Brackley scout heading to Madagascar to help improve water sanitation

Brackley resident Rebecca Alexander is one of three British scouts who will be heading to Madagascar to help improve water sanitation in the country. NNL-160324-110243001
Brackley resident Rebecca Alexander is one of three British scouts who will be heading to Madagascar to help improve water sanitation in the country. NNL-160324-110243001

A secondary school teacher from Brackley is one of three British Scouts embarking on the trip of a lifetime to Madagascar to help improve access to clean water and good sanitation across the country.

Rebecca Alexander teaches at The Oxford Academy in Littlemore but lives in Omaha Lane. She will travel to the small island off the coast of Africa on Tuesday with the charity WaterAid where she will participate in three Madagascan Scout camps aimed at raising awareness of the importance of safe, private toilets and hygiene.

The trip will inform and inspire around 65,000 Scouts across the UK who have committed to support WaterAid to help get clean water and sanitation to everyone everywhere by 2030 as part of the A Million Hands campaign.

The 23-year-old said: “As part of A Million Hands, young people across the UK have committed to help change the lives of others for the better both nationally and internationally.

“I’m excited to visit Madagascar to see how Scouts are working with WaterAid there to transform lives by educating people about good sanitation and hygiene, as well as advocating for more investment in clean water and sanitation facilities.

“It will also be great to develop new ways we can unite with Scouts in Madagascar, and across the world, to help get clean water and sanitation for everyone everywhere.”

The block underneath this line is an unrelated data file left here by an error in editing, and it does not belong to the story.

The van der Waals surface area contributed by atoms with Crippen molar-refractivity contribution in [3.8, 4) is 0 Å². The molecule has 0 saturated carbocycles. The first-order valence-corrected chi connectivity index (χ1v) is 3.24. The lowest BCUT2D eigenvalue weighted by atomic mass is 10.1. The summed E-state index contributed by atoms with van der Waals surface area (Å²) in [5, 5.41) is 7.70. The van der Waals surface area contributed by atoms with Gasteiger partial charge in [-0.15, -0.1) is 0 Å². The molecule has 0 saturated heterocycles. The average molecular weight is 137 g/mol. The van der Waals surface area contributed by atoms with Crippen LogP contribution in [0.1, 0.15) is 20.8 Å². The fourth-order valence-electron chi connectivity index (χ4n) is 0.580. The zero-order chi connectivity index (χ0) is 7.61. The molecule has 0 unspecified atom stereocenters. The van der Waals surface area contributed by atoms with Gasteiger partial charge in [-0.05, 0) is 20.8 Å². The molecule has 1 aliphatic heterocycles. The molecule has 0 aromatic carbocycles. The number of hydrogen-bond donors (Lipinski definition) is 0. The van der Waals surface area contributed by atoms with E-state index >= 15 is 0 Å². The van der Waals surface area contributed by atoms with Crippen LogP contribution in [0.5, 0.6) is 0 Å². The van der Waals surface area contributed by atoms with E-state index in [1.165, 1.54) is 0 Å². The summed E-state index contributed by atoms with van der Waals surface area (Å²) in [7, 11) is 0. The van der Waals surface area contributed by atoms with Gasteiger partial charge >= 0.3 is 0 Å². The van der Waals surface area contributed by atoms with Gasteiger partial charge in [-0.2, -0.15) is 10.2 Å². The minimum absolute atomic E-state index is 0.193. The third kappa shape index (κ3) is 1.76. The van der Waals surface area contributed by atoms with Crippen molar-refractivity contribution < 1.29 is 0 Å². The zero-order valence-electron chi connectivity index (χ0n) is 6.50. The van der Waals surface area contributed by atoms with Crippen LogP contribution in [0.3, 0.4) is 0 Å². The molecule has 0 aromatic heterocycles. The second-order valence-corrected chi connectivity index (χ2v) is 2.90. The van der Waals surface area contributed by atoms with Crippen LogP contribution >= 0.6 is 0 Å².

This partnership between WaterAid and the Scout Association sees young people linking up with their counterparts across the world taking action to help those without access to water or toilets in the developing world.

The trio of Scouts will also see first-hand what life is like without clean water and toilets, visiting areas without access to these vital resources as well as villages where WaterAid has worked to help transform lives.

Marcus Missen from WaterAid, said: “It’s easy for us to take clean water and toilets for granted, but far too many young people in developing countries live without these basics, impacting on their health, dignity, and education.

“We are delighted to be working with A Million Hands alongside young people who recognise the rights of everyone on our planet to have access to clean water and sanitation.

“The UK Scouts visit to Madagascar shows how young people across the world can unite to help achieve our ambitious goal to get clean water and good sanitation for everyone everywhere by 2030.”

Madagascar is one of the poorest countries in the world, with 70 per cent of people living below the poverty line on less than $1.25 a day.

Nearly 12 million people lack access to clean water and more than 21 million people, 88 per cent of the population, have nowhere safe to go to the toilet.

As a result, 2,100 children die every year from diarrhoeal diseases.

WaterAid works alongside the Scout Movement in Madagascar to help raise awareness of the importance of clean water, good sanitation and hygiene in remote communities across the country, and campaign for water and toilets for all.

For more information visit www.wateraid.org or www.amillionhands.org.uk